• Pros & Cons of Unilateral v. Bilateral

    Asked by Ydnar2xer on Sunday, May 19, 2013

    Pros & Cons of Unilateral v. Bilateral

    It was easy for me to choose bilateral mastectomy as this was my second cancer, but I'm interested in hearing from ladies who have had to make that choice. Why did you choose what you chose? What are some of the pros and cons you have learned about unilateral v. bilateral?

    12 Answers from the Community

    12 answers
    • JennyMiller's Avatar

      I chose bilateral because I wanted to be aggressive against this evil and elusive enemy. Furthermore, I did not want to face additional surgery in the future. Also, I had heard of a lady who had made a last minute decision to go bi-lateral and her pathology report revealed that there was undetected cancer in the other breast as well. I did not have reconstruction and I am perfectly happy with my situation. I love going braless which I do most of the time. I wear my prosthesis when I have to. With a unilateral, I would not have the freedom of this choice as I would be a true picture of being "lopsided". I am happy with my choice. However, everyone is different and each person has to make the choice that is best for them.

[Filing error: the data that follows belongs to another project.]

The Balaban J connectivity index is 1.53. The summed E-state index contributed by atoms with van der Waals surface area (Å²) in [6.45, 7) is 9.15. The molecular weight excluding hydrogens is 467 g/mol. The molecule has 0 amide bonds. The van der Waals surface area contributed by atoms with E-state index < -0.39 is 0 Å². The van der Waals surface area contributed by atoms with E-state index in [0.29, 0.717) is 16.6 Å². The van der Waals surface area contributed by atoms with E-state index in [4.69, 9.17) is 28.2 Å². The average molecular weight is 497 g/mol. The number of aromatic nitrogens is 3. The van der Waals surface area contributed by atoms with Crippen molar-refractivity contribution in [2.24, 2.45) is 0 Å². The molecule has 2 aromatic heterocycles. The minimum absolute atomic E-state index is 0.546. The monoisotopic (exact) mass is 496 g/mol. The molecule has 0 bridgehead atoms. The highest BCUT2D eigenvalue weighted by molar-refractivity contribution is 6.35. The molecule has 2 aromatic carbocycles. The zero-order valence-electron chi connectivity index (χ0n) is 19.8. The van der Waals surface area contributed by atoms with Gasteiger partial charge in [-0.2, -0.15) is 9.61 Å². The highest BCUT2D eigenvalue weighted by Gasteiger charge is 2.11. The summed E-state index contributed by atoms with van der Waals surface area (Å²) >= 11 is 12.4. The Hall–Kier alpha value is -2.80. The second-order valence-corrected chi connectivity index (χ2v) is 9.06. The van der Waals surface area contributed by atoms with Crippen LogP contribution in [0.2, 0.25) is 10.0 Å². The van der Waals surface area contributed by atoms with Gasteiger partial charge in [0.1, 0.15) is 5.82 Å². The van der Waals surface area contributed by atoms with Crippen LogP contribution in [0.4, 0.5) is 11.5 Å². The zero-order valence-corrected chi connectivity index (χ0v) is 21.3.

over 3 years ago
    • DianaL's Avatar

      Hi, I and my great husband decided on the bilateral after talking with my medical oncologist. My surgeon had recommended a unilateral. My medical oncologist asked if we wanted to ever go through this uncertainty again. I had had a lumpectomy that came back with two positive sentinel nodes and a second cancer that did not show up on the mammo or ultrasound. At 65 I never wanted to go through this or put my family through this again! I started reconstruction in February and am totally happy with our decision!

      over 3 years ago
    • leepenn's Avatar

      i'm quite similar to jennymiller... in addition, i had very dense breasts... and bumpy breasts. i wanted to reduce my chances of a local recurrence by not having much tissue in which a local recurrence could occur! and, i'm just peachy with being flat. like JM says, going braless is divine... i don't wear foobs and only occasionally feel a bit self conscious about my very flat chest... but that's pretty rare.... happy with our decision.

      over 3 years ago
    • leepenn's Avatar

      OH - last comment - i also wanted to avoid rads. i had a very good chance of not needing rads if i went with the mastectomy rather than lumpectomy. that turned out to be the case. i'm an athlete, and i wanted to avoid complications due to lung damage etc... from the rads. i realize these things are minimized these days, but i wanted the minimum of minima!

      over 3 years ago
    • raven's Avatar